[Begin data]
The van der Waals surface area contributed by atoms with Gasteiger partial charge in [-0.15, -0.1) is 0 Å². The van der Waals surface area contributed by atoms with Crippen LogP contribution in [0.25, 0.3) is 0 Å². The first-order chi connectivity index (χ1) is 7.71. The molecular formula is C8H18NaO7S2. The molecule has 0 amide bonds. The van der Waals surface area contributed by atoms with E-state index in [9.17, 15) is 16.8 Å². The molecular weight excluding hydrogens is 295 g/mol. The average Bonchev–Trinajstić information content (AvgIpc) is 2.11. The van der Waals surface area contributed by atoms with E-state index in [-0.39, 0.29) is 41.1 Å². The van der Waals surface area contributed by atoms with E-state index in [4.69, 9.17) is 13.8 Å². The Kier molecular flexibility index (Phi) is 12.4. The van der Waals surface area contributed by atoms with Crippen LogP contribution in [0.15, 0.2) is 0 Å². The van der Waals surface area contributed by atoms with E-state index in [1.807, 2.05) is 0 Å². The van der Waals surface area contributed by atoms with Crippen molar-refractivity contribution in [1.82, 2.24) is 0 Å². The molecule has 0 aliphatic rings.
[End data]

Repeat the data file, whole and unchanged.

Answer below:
The van der Waals surface area contributed by atoms with Gasteiger partial charge in [-0.15, -0.1) is 0 Å². The van der Waals surface area contributed by atoms with Crippen LogP contribution in [0.25, 0.3) is 0 Å². The first-order chi connectivity index (χ1) is 7.71. The molecular formula is C8H18NaO7S2. The molecule has 0 amide bonds. The van der Waals surface area contributed by atoms with E-state index in [9.17, 15) is 16.8 Å². The molecular weight excluding hydrogens is 295 g/mol. The average Bonchev–Trinajstić information content (AvgIpc) is 2.11. The van der Waals surface area contributed by atoms with E-state index in [-0.39, 0.29) is 41.1 Å². The van der Waals surface area contributed by atoms with E-state index in [4.69, 9.17) is 13.8 Å². The Kier molecular flexibility index (Phi) is 12.4. The van der Waals surface area contributed by atoms with Crippen LogP contribution in [0.15, 0.2) is 0 Å². The van der Waals surface area contributed by atoms with E-state index in [1.807, 2.05) is 0 Å². The van der Waals surface area contributed by atoms with Crippen molar-refractivity contribution in [1.82, 2.24) is 0 Å². The molecule has 0 aliphatic rings.